For The Someday Book

Posts Tagged ‘Kaye Gibbons

Ellen Foster, by Kaye Gibbons, Algonquin Books, 1987.


Kaye Gibbons has crafted an amazing voice in this novel. The story is told by Ellen who, in spite of being only 11, refers to herself as “old Ellen.” She is the victim of neglect and abuse, but she never even hints at self-pity. Her voice is so compelling because it is unwavering in its frankness and determination.

As the story unfolds, she first talks about caring for her dying mother under a blanket of rage and demands and violence from her alcoholic father. After her mother’s death, she stays with her father until it becomes too dangerous. She stays with a caring teacher, the grandmother who blames her for her mother’s death, an impoverished African-American family, her aunt and finally a loving foster home. Through it all, we adult readers perceive a child who is victimized, tossed about, adrift and abandoned. Ellen’s voice, however, tells a different story—it is a story of a girl with plans, who takes care of her own needs and learns to be satisfied and happy with the simple things.

Her dream is for a loving family, not anything of material significance—except maybe a microscope. Her main example for the kind of love she yearns for is from Starletta, an African-American girl that she befriends in spite of Jim Crow color line obstacles. Starletta’s family takes her in at her most desperate, and Ellen still feels fearful and dirty for having been in their home. One of the most beautiful aspects of the novel is Ellen’s transformation in this regard, as she yearns to make it up to Starletta by inviting her into her new home, to share her food and her bed, without prejudice.

Ellen’s voice in this book is so compelling, and her determination wins the day. A great story, beautifully written.

A Virtuous Woman, by Kaye Gibbons, Vintage Books, 1989.

I have only recently discovered Kaye Gibbons, having read Divining Women a few months ago. She has a beautiful way with words, creates rich and interesting characters and unpacks a story in a way that is both gentle and compelling.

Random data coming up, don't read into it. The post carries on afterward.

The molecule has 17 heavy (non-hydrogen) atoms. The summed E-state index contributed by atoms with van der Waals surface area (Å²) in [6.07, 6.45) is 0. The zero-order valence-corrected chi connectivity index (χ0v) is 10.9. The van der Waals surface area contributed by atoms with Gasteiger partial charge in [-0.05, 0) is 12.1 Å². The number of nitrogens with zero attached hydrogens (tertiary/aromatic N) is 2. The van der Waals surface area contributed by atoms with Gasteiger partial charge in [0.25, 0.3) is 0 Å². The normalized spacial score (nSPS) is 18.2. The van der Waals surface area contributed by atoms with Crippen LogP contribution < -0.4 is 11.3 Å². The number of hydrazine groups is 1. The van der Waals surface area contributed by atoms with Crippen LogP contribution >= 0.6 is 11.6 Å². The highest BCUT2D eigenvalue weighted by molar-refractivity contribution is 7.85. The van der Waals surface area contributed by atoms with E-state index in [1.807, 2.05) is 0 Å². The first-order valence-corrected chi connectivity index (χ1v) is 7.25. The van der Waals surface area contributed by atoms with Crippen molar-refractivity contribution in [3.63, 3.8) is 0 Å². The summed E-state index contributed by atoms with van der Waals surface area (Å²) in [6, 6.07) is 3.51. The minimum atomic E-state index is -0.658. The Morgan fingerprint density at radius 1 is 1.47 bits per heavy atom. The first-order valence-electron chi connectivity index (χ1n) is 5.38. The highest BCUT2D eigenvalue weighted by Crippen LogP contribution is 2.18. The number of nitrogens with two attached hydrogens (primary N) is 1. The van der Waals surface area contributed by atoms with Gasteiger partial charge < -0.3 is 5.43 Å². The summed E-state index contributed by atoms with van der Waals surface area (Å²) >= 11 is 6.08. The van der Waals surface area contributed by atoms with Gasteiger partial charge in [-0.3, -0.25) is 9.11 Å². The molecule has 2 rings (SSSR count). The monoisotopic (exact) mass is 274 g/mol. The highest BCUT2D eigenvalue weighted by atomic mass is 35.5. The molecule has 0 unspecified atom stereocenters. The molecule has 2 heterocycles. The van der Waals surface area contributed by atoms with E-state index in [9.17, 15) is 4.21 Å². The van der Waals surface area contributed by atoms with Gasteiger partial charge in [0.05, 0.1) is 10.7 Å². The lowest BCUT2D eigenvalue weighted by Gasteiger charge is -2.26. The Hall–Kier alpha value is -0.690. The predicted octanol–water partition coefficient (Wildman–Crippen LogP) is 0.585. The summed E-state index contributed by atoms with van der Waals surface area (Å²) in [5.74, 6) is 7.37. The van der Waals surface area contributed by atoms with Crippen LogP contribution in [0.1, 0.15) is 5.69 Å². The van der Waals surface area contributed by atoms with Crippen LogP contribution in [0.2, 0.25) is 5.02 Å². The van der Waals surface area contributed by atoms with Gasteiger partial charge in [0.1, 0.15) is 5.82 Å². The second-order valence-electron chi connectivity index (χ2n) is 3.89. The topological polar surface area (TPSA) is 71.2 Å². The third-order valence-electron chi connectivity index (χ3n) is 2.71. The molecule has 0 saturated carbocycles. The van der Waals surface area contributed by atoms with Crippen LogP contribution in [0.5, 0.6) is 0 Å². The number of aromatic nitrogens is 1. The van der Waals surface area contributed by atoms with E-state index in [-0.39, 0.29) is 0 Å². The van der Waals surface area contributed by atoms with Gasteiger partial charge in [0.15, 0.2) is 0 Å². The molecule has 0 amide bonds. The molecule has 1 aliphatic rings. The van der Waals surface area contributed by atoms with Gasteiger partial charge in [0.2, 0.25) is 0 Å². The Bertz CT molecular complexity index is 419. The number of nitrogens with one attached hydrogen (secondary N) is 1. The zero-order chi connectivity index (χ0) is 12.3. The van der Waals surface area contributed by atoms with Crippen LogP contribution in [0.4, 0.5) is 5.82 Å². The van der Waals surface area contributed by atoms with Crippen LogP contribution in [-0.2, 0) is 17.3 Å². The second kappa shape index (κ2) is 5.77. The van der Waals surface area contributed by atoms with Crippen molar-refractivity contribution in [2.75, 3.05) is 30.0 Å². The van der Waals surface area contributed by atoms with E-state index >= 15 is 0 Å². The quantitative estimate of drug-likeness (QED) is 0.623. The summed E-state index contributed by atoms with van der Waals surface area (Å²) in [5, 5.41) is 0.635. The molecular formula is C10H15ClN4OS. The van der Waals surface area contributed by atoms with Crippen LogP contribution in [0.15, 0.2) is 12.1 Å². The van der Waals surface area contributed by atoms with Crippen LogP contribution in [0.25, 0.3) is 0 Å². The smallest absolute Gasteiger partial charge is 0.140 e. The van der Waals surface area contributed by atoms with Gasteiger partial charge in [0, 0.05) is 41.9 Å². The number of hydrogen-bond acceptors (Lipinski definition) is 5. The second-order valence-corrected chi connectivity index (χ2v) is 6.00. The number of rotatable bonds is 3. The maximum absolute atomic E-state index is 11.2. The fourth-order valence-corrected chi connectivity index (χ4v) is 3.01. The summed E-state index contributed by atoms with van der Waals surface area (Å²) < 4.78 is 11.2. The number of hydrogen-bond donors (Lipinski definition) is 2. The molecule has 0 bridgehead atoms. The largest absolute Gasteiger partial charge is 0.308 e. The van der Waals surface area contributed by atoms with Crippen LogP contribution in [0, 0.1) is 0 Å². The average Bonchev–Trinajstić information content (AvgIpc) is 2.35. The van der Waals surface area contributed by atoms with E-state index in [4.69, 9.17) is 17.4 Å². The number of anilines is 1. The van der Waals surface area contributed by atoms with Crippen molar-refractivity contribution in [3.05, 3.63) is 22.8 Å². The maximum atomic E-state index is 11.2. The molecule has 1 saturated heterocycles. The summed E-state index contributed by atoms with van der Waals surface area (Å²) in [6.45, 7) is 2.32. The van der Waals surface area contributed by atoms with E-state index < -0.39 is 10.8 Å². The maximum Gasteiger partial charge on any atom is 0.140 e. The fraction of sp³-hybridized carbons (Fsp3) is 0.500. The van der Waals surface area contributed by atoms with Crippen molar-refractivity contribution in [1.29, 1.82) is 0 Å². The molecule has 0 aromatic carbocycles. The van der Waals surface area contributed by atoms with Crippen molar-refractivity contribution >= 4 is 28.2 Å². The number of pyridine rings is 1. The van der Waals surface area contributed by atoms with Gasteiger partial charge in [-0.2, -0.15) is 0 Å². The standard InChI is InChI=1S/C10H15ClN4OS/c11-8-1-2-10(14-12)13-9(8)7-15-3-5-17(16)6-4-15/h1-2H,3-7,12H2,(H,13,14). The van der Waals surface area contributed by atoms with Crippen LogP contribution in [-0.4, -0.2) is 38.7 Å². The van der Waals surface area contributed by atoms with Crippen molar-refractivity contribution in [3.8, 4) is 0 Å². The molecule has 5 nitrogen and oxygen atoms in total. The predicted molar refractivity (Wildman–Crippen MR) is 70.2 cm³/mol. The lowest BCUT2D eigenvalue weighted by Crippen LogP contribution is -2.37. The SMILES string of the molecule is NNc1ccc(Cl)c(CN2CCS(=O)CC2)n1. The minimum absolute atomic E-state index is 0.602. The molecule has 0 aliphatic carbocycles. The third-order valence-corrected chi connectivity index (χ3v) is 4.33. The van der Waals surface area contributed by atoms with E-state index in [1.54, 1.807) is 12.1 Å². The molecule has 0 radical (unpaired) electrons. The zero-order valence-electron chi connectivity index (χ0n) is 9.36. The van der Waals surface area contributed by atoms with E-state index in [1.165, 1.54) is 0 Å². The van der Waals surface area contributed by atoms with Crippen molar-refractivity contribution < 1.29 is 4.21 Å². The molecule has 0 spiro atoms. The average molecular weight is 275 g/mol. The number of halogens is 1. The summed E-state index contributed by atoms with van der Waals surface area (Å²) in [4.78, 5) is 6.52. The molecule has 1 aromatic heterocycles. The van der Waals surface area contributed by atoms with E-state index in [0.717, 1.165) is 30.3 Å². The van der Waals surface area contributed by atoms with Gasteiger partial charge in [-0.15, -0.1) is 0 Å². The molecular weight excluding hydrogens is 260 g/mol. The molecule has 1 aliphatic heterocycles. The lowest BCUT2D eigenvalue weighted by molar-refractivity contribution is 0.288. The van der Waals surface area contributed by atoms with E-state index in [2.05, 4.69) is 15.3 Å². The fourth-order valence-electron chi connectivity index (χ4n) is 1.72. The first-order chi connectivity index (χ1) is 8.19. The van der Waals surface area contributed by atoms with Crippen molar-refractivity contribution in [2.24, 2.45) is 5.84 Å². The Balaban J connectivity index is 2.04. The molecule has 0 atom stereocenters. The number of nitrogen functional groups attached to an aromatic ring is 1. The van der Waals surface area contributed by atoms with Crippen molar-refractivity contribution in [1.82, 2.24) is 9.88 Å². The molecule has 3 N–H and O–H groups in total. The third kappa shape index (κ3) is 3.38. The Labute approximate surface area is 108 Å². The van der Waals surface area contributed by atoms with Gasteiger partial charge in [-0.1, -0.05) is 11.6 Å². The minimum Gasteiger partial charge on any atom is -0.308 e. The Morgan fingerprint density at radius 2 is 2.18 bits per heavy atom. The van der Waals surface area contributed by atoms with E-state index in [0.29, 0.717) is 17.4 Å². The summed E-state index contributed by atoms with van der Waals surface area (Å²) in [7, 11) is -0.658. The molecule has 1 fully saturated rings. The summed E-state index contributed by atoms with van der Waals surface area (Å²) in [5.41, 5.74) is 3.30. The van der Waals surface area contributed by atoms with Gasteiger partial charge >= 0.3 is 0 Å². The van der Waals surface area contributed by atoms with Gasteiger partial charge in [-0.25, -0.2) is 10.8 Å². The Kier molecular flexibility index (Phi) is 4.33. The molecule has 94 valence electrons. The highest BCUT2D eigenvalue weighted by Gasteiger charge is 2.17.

A Virtuous Woman is told in two voices, alternating chapters. One is Blinking Jack Ernest Stokes, a lifelong tenant farmer who never had a thing to call his own. The other is Ruby Pitt Woodrow Stokes, who was raised with parents who owned a small farm and were secure enough to provide Ruby education and a steady, gentle upbringing. The novel recounts the story of their lives and their love—the difficult choices and their consequences, the struggles of life among tenant farmers and migrants, the rocky relationships and family flaws, and the deep and real and raw love between Jack and Ruby.

The characters are rich collection that Gibbons writes like an incomplete snapshot—never focused enough to freeze in an image, but clear enough that the imagination easily fills in the missing details. They flit across the lines of privilege and poverty, but privilege is never an indicator of happiness. Having something matters—whether that something is land or love.

Gibbons’ writing is so evocative that I found myself connecting with both Ruby and Jack in our common humanity, while maintaining the distance and difference between our lives and circumstances. Gibbons leads me to feel the same love and yearning and fullness in my own life that Jack and Ruby express in theirs, while still fascinated and intrigued by the differences between us.

It was a beautiful read, and I look forward to more.


About Me

I am a full-time pastor in the United Church of Christ, mother of a young child (B.), married to an aspiring academic and curmudgeon (J.). I live by faith, intuition and intellect. I follow politics, football and the Boston Red Sox. I like to talk about progressive issues, theological concerns, church life, the impact of technology and media, pop culture and books.

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